Operating Characteristics of stripline isolators and circulatorsThe following is a summary to simplify the operating characteristics of Mica's various stripline isolators and circulators.
STRIPLINE JUNCTION EXPLAINED: We break our stripline junction circulators and isolators into two types, drop-in and coaxial (coax). Both the drop-in and coax use the same basic construction as shown, where the center conductor (called the circuit) is sandwiched between two ferrite disks or triangles (called the pucks). This circuit and puck assembly is then further sandwiched between two ground planes and magnetically biased using permanent magnets.
When the ferrite material is properly magnetized, ferrimagetic resonance occurs when a rotating RF magnetic field has the same direction and frequency as the electrons in the ferrite material. The magnetic biasing of the junction circulator must be set so the operating region is either above or below the ferrimagnetic resonance. Extremely high insertion loss will occur at resonance. High insertion loss can also occur at very low biasing fields.
The ferrite and the intersection of the three transmission lines from the Y-junction circuit is where the actual circulation takes place. A simple model can explain the way this works as shown. When an RF signal is applied at port 1 two counter-rotating waves are generated that will rotate at different velocities w+ and w-. The velocity of the wave as it propagates through the magnetically biased ferrite material will depend on its direction if rotation. With the proper ferrite material and biasing field the phase velocity of the wave traveling in one direction will be greater than the wave velocity traveling in the other direction. With the signal applied to port 1 the signals will arrive in phase at port 2 for maximum power transfer and cancel at port 3.
DROP-IN TYPE: The drop-in isolator or circulator is a non-connectorized unit, allowing the center conductor to be soldered or ribbon bonded directly to a stripline circuit board assembly, by the use of tabs. The tabs on the drop-in units are usually 5 mil thick beryllium copper and can be gold plated for ribbon bonding, silver or solder tin plated for better solderability or unplanted for cost savings. The tabs may also be configured for flush mount or stress relief. Careful consideration should be given to the mounting and grounding of the unit housing as well as the geometry of the mating substrate. It is essential that MICA is supplied with as much information as possible on how the unit is to be integrated into the final assembly. The drop-in type isolators and circulators are of an open construction and are not recommended for use in high humidity conditions where water condensation may occur, where salt atmosphere is of concern or where EMI or RFI limitations may apply.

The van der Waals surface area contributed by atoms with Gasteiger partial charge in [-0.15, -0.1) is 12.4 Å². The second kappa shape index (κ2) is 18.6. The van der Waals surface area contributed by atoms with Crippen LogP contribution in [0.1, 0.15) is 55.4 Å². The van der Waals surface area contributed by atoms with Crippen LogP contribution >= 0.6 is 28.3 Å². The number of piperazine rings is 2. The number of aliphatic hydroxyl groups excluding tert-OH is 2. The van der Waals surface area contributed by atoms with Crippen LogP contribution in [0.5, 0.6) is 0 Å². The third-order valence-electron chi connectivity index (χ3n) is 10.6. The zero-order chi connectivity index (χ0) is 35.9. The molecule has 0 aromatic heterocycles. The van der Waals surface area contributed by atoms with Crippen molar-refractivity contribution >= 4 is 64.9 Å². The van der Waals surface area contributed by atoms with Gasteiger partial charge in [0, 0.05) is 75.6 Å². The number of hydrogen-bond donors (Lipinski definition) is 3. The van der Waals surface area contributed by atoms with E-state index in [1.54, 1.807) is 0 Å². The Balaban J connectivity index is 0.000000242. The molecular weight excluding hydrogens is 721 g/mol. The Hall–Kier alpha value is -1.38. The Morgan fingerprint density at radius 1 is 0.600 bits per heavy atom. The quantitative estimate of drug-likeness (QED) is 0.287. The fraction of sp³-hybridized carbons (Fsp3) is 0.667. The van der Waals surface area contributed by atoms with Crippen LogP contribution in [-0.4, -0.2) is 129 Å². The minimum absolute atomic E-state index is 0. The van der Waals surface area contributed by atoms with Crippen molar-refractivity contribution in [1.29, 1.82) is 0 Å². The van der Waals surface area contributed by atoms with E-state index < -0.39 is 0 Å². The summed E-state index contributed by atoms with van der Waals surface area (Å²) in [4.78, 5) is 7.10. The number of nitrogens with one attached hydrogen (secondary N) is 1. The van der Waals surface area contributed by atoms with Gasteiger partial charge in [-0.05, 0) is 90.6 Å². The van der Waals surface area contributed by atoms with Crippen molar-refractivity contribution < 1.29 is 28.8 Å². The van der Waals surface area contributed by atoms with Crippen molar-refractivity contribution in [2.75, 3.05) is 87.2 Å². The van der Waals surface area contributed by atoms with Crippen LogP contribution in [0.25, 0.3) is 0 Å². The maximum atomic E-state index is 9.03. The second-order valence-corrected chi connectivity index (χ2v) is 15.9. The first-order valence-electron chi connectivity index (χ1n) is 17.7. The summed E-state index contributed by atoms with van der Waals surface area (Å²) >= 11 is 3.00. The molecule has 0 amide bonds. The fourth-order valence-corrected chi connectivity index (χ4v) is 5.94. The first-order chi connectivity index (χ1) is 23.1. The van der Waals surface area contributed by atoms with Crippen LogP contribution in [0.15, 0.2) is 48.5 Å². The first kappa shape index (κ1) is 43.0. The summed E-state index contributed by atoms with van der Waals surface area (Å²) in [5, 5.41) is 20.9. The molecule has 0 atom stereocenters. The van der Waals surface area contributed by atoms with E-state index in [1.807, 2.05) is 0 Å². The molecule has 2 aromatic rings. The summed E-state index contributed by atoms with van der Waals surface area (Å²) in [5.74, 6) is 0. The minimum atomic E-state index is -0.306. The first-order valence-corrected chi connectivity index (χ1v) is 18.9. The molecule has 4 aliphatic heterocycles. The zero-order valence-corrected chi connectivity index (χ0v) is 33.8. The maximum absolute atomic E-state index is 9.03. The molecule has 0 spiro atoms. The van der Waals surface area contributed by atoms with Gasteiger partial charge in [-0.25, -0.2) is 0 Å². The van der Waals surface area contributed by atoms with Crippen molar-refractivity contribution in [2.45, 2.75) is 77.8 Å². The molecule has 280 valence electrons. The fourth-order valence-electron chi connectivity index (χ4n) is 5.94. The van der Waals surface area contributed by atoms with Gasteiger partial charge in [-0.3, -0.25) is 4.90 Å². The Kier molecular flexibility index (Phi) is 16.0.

COAX TYPE: The coax isolators and circulator are connectorized units and can be supplied with various connector types. SMA female or male connectors are to most popular, cost effective and easiest to install. Other connector configurations can be used such as K or 3.5mm, right angle, TYPE N, TNC, GPO and OSP to name just a few. Some connectors can, however cause limitations on size, electrical, or environmental performance. The coax type isolators and circulators can be built to withstand high humidity up to 100%, salt atmospheres and pass EMI or RFI specifications through the use of sealing epoxies and paints.